MIAMI— China Aviation Supplies Holding Co., ICBC Financial Leasing and China Development Bank Leasing have agreed with Boeing to acquire 300 aircraft with an estimated value of $38 billion at list prices, and announced plans to build a completion plant in China during the visit of President Xi Jinping to Seattle.
Deepened partnership with China, finalized 300 orders/commitments during President Xi visit http://t.co/RkMh7ETfGR pic.twitter.com/C25iIdBpbo
— Boeing Airplanes (@BoeingAirplanes) September 23, 2015
The aircraft purchase deal was completed between the airframer and China Aviation Supplies Holding Company (CASC). Orders and commitments include 240 airplanes for Chinese airlines, including 190 Boeing 737 and 50 widebody aircraft, plus sixty Boeing 737 for leasing firms ICBC and CDB Leasing. Although the variants and types were not specified, industry rumors indicate that the widebody order include the 747-8 Intercontinental, a much needed order to keep production line open after the cancellation of Nippon Cargo Airways and the deferrals from Transaero.
Source: Chinese wide body order for mix of 747, 777, 787. Fifty planes.
— Glenn Farley (@GlennFarleyK5) September 23, 2015
737 Completion and Delivery Center in China
Boeing and Commercial Aircraft Corporation of China, Ltd., (COMAC) will partner to open a facility in China for the interiors completion, paint and delivery of Boeing 737 aircraft to Chinese customers. Boeing, COMAC and Chinese government officials are working toward a final business agreement and will announce the facility’s location and timing of first deliveries at a later date. Boeing, now building a record 42 737s per month, will increase production to 47 airplanes per month in 2017 and 52 airplanes per month in 2018 to meet strong demand for the 737.
“The new collaboration between Boeing and COMAC will help advance the Chinese commercial transportation market in a better and faster way, and will benefit the development of supporting Chinese industries related to aircraft completion as well as the global growth of China’s civil aviation business” said COMAC’s Vice President Wu Guanghui.
“The 737 will be a cornerstone of the Chinese fleet for years to come, and we look forward to delivering 737s to Chinese customers in China” said Boeing Commercial Airplanes Chief Executive Ray Conner. who prompted to its workers one day ago that the plans would not not come at the expense of U.S. jobs. “These discussions are at a sensitive stage, and I appreciate your support as we finalize what I hope will be a win for Boeing, a win for the Puget Sound, and a win for our stakeholders” Conner stated in a mailed memo.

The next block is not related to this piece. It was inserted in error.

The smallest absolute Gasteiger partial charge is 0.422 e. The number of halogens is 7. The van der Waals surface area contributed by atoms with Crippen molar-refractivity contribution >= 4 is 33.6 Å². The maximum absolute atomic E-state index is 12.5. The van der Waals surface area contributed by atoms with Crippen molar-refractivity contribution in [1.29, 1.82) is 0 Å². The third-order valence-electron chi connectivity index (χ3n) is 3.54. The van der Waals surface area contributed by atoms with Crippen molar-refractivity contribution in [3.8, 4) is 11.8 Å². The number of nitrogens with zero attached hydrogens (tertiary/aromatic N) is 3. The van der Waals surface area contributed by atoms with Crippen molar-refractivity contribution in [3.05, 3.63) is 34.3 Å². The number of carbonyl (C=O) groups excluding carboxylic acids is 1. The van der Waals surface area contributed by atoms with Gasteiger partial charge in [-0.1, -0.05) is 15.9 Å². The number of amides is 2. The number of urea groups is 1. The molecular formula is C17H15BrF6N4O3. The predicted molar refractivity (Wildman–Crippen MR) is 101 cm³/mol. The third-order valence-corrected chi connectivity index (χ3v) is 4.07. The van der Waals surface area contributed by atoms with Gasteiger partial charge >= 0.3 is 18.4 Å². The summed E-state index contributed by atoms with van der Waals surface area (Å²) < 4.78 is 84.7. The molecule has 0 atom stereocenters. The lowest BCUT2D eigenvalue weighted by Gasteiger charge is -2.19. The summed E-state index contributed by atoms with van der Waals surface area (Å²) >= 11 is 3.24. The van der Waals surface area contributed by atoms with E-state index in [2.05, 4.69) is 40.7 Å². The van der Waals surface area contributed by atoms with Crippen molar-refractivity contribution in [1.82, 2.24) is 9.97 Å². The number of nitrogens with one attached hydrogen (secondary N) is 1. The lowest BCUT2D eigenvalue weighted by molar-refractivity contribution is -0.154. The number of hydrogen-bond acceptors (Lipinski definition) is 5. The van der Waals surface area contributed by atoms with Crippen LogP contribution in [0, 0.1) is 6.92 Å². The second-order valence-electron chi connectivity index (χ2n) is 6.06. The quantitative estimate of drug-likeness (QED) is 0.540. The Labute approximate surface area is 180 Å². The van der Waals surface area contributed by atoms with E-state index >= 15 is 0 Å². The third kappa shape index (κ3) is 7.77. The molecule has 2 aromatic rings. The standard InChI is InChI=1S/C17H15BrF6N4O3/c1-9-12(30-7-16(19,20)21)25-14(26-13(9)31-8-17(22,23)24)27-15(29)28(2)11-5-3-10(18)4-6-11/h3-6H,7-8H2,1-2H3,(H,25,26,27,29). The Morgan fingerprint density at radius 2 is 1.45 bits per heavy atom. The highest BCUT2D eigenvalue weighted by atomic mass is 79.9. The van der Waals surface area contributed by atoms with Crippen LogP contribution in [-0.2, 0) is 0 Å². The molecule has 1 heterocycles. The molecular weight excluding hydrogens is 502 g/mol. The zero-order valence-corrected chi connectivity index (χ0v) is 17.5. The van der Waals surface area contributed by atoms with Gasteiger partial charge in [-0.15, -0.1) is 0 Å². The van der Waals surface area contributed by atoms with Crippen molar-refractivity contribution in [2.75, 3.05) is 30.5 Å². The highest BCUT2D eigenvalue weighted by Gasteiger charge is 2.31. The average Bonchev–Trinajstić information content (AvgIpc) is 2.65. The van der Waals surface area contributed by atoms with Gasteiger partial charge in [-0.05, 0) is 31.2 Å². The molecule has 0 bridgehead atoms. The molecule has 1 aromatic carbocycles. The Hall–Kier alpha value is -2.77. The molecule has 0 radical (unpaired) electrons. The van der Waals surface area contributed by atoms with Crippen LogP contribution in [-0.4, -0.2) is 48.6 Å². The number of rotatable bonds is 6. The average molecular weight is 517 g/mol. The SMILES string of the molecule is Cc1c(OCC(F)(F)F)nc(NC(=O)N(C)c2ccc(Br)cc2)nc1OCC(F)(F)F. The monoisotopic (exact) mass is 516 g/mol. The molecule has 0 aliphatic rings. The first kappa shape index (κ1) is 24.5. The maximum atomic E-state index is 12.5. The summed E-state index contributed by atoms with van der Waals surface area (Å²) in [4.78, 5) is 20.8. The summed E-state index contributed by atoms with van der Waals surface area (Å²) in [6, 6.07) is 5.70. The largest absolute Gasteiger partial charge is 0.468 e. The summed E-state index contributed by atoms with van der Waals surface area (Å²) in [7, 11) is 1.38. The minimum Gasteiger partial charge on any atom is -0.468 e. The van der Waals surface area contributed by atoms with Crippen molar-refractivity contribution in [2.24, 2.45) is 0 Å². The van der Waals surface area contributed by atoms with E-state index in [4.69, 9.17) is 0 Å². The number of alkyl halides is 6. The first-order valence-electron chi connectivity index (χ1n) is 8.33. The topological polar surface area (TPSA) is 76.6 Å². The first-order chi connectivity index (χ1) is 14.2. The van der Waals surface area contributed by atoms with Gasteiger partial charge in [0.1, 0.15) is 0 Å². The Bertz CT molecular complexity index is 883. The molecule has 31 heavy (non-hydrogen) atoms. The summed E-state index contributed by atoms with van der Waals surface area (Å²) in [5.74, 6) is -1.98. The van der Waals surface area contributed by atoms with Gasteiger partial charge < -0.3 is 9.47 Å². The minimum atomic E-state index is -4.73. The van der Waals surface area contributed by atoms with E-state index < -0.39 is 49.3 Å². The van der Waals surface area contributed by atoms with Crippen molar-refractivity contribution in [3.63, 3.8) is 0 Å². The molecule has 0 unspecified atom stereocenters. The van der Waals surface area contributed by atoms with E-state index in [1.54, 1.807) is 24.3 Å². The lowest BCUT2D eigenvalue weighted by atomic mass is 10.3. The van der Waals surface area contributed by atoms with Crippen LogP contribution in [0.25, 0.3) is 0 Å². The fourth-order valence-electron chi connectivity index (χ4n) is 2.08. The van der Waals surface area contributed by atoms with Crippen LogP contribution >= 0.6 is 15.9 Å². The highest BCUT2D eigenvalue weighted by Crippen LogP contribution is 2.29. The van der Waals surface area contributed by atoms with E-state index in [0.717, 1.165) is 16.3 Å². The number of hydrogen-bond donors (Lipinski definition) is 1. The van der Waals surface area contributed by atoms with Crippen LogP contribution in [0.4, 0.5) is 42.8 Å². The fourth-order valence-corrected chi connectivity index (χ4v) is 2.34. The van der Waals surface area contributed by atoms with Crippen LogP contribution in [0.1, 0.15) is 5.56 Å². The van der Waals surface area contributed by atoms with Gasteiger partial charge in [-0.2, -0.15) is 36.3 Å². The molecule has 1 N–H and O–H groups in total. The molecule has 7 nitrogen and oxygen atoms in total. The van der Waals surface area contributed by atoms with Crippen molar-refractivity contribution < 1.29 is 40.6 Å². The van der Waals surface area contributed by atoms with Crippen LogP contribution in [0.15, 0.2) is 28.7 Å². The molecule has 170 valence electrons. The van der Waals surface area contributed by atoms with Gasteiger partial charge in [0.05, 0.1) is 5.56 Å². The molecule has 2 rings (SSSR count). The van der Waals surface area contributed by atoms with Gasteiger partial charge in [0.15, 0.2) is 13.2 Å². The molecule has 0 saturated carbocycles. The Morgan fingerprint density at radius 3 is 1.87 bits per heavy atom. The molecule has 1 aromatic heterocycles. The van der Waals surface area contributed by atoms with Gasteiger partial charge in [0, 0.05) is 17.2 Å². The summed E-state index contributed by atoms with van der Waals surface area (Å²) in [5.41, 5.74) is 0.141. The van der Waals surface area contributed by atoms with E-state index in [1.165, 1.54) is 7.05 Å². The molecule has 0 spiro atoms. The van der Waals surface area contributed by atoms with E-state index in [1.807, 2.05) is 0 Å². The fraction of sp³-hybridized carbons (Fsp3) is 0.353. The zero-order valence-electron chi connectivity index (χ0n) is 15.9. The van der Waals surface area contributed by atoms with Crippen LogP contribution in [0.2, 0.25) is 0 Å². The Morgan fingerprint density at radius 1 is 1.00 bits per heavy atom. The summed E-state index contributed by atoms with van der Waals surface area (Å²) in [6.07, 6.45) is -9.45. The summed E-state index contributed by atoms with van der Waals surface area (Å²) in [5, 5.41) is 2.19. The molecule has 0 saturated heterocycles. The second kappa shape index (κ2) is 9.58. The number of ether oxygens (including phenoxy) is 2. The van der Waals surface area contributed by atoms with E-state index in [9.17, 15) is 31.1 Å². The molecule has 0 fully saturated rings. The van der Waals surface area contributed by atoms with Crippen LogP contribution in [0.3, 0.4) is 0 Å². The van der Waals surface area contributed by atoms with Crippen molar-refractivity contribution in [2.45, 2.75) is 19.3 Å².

Meanwhile, the District 751 of the International Association of Machinists (IAM) posted in its website “Our members have worked hard to deliver efficiency and innovations, especially on the 737 line, that increased production rates to levels never seen before to make Boeing airplanes more competitive in the market place. In addition, we have sacrificed real benefits worth billions of dollars. We believe all of this, along with tax incentives from Washington State, should have earned our members and our state the right to secure this work.”
This completion plant in China would be the first for Boeing there, but not the first for an American aerospace company. McDonnell Douglas granted a license to the Shanghai Aviation Industrial Corporation to build MD-80s in China. In 1992, McDonnell Douglas inked an agreement with the China National Aero-Technology Import and Export Corporation (CATIC) to produce MD-80 and MD-90 aircraft. However, the agreement came into an end after the merge of McDonnell Douglas with Boeing in 1997.
The presence of a Boeing production plant in China would also match the presence of its European rival Airbus, as both companies are competing to gain a share in one of the most lucrative aircraft markets in the world. According to Boeing, Asia is expected to be the largest travel market in the world, growing at 6.1 percent annually, and has a demand for over 14,000 aircraft in the coming 20 years.
Airbus opened in China its first assembly line outside of Europe in 2008. The Tianjin Assembly Plant currently produces four Airbus A320 per month. Last July, Airbus completed a deal for a second completion plant and delivery center for A330 jetliners. Chinese operators count with about the 15% of Airbus A330 world fleet, equivalent to over 150 aircraft.